especially in farces, but the film studios were limited by the technology of microphones,
together with the physical problem of a technician having to tweek controls to ensure the
correct sound levels were achieved as each actor spoke. The technique worked so well
that scenes are generally regarded as the fastest in movie history.

Looking at the film today, I would attribute a large reason for its popularity to the chemistry
between Grant and Russell. Their mutual respect for the other’s comedic abilities appears
to be communicated to us as the audience.

Jean Arthur, Ginger Rogers, Claudette Colbert and Irene Dunne had turned down the
character of Hildy before Rosalind Russell accepted it. She realised that her co-star was
going to have the funniest lines. Without telling either Hawks or Grant, she hired an
advertising copywriter to help her improve her dialogue.

Consequently Grant found himself in fierce competition shortly after filming began in
September 1939. Although Hughes had encouraged him to adlib some of his dialogue, he
now found himself opposite a co-star who was adlibbing herself, often to funnier effect.

It is reported that Grant was so taken aback that at one point during filming he looked
across to Hawks, and asked with a pained expression “Is she going to do that?”. As we
will see, the director liked the remark so much that he left it in the final cut.

I should however add that in contrast to the impression that might be gained from the
above, Grant and Russell became friends. Indeed when Freddie Brisson, the London
based agent of Grant’s partner Phyllis Brooks’, stayed with Grant and Randolph Scott over
Christmas 1939, Grant introduced him to his co-star. Within two years he was best man at
their wedding.

The film gave further proof of the skills of the director Howard Hawks. His fast and furious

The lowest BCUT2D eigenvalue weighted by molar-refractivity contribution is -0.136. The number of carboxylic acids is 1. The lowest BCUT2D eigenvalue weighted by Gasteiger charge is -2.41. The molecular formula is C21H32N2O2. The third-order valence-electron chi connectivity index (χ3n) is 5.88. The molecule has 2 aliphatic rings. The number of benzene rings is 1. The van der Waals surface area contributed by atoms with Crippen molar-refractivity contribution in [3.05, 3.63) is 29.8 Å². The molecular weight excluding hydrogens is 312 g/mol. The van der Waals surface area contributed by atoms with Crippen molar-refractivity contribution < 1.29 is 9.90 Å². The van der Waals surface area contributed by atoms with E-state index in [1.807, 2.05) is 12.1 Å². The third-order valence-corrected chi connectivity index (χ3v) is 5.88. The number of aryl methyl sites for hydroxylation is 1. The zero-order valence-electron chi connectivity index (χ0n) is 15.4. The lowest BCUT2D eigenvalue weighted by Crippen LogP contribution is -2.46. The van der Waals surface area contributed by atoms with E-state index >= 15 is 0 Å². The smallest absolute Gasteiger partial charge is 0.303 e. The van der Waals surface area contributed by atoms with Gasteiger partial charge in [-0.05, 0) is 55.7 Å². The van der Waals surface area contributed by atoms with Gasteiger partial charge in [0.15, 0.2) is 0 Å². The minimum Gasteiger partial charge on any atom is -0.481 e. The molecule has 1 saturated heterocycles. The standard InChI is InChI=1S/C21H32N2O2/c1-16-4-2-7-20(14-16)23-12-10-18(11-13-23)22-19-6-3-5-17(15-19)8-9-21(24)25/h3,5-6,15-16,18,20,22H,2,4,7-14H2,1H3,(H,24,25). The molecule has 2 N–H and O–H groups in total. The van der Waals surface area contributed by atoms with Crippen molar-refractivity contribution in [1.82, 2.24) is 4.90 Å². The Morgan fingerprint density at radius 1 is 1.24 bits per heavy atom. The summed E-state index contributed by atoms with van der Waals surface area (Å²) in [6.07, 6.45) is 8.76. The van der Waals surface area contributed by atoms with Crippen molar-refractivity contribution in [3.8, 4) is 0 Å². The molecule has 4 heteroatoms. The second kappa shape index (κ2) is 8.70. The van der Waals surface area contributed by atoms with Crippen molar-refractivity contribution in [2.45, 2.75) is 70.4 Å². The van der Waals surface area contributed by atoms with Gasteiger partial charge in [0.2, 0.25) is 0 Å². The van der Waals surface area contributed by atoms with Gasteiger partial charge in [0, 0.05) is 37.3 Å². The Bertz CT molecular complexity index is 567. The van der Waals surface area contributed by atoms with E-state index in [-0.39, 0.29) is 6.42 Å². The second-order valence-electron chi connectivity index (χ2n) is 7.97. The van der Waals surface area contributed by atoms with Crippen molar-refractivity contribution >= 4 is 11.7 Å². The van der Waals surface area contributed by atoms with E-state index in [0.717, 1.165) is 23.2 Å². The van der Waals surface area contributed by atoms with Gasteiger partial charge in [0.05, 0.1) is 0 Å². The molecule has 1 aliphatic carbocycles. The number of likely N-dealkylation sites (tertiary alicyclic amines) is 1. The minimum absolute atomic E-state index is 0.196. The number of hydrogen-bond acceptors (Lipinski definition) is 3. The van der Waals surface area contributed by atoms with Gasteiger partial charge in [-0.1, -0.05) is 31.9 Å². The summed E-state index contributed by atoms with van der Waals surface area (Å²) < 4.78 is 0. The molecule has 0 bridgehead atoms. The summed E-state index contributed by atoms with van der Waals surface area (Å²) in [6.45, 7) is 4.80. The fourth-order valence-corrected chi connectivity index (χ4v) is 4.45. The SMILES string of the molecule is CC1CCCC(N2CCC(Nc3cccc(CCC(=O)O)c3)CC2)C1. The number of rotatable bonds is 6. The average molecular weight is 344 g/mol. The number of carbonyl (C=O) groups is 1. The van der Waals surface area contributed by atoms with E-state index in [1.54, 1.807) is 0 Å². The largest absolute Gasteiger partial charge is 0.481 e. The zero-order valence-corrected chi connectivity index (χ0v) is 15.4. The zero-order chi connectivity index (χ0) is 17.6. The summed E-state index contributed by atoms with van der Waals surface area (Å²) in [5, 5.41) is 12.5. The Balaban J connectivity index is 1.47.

comedies began with Carole Lombard and John Barrymore feuding and fighting in
Twentieth Century. Almost all his comedies thereafter included elements of screwball
comedy, including Bringing Up Baby; I Was a Male War Bride and Monkey Business plus
tonight’s film. (It is perhaps no coincidence that Grant appeared in each of these films).

Hawks also directed A Girl In Every Port; Only Angels Have Wings; Sergeant York; To
Have or Not Have; The Big Sleep; Gentlemen Prefer Blondes; Rio Bravo as well as several
other films. The fact that those I have named are recognisable titles to today’s movie
audiences shows how good a director he was. He was something of a rarity in being
capable of expert direction in a variety of genres – comedy; thriller; western and musical.
He concentrated on being a storyteller first and foremost, rather than being an innovator.

Perhaps it was this that resulted in him never winning an Oscar for best director.
Thankfully the Academy rectified their omission in 1975 by awarding an honorary Oscar.
Interestingly Cary Grant also never received an Oscar despite being twice nominated – he
received a special award in 1970.

One could argue of course that the presentation of an Oscar does not necessarily reflect
the quality of a film or a performance. I would suggest that to have one’s films screened
before an audience some 60 years after its initial release is a far better tribute to all
involved in the production.

IAIN McGLASHAN
CHAIRMAN